Tuesday, February 19, 2002
C.A. Rejects Prosecutor’s Claim of Bias in Promotion Denial
By KENNETH OFGANG, Staff Writer/Appellate Courts
An Orange County deputy district attorney who failed to win a promotion was not a victim of race, gender, or marital-status discrimination, the Fourth District Court of Appeal has ruled.
Div. Three Friday affirmed a judgment rejecting Victoria Chen’s claims against the county, former District Attorney Michael Capizzi, and other past and present officials of the District Attorney’s Office.
The court rejected, as a matter of law, Chen’s claim that one of the causes of her inability to advance within the office was her relationship with, and subsequent marriage to, then-Deputy District Attorney Devallis Rutledge.
Discrimination based on an animus against an employee’s spouse, as opposed to bias resulting from the fact that an employee happens to be married or happens to be single, is not a violation of California’s Fair Employment and Housing Act, Sills said.
Rutledge was a senior deputy who was considered to be on the “outs” with Capizzi, who left office after unsuccessfully seeking the Republican nomination for attorney general in 1998. Rutledge retired from the office in 2000 and now defends law enforcement officers in civil cases as a lawyer in the Irvine office of Manning & Marder, Kass, Ellrod, Ramirez.
Chen did not return to the office after taking stress leave in 1997 and took a stress-related disability retirement after filing suit.
Chen was not available for comment yesterday, but Rutledge criticized the decision and said his wife may seek review in the state Supreme Court.
The opinion, he said, “grants employers carte blanche to discriminate against employees based on who their spouse is” and “blatantly disregards marital rights guaranteed by the U.S. Constitution.”
Chen joined the District Attorney’s Office in 1990. After starting with a trial assignment, she was transferred to juvenile court in 1991—after she began dating her future husband.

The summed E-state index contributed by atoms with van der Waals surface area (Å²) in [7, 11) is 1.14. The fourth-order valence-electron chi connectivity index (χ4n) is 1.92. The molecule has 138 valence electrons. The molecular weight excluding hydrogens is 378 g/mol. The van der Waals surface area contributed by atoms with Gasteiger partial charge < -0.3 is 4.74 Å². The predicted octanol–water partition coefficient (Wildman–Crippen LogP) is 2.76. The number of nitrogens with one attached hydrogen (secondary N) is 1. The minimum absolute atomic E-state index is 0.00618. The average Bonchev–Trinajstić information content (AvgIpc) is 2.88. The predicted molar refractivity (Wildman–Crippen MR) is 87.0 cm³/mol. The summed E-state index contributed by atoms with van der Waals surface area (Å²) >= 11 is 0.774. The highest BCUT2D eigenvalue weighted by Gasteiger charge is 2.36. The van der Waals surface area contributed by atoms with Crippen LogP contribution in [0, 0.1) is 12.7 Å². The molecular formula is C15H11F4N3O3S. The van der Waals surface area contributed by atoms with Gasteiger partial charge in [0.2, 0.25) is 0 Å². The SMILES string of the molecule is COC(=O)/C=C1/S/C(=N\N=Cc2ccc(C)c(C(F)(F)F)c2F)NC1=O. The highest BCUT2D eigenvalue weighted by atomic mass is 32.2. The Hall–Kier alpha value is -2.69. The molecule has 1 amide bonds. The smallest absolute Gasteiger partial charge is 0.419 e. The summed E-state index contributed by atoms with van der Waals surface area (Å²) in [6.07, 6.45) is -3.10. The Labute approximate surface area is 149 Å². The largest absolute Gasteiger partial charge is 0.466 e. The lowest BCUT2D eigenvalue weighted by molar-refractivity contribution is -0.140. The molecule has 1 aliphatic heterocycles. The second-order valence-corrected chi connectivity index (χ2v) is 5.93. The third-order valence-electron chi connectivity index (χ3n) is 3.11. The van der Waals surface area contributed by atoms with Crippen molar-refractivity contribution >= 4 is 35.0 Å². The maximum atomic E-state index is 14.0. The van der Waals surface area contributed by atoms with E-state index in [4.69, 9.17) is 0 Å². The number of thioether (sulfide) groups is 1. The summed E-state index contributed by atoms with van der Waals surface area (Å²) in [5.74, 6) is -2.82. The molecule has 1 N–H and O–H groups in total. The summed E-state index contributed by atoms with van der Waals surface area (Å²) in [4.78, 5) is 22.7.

She eventually moved up from Level I to Level III deputy, doing misdemeanor jury trials and preliminary hearings and then moving to a felony assignment before taking a pregnancy leave in June 1995. She extended her leave until April 1997, working during that time, Sills noted, as a bond trader—earning a nearly $100,000 a year—and actress.
Chen returned to work in April 1997, and was assigned to North Court in Fullerton, a substantial distance from her home in the southern part of the county. She complained about her initial assignment there—to the probation violation calendar—and there was evidence that she was often late to work and did not get along with her supervisor.
Chen claimed she was being “punished” for her husband’s opposition to Capizzi. The office’s response was that the probation-violation assignment was based on her being the least senior of the felony deputies, and other complaints about her treatment were rejected as unfounded.
Chen took a stress leave in the summer of 1997. That fall, she filed a complaint with the Department of Fair Employment and Housing, alleging discrimination based on race, gender, and marital status, and later applied for promotion to Level IV deputy. The defense presented testimony that when asked whether the application meant that she was coming back to work, Chen responded that she would be back if promoted, otherwise she would be “stressed out for a while longer.”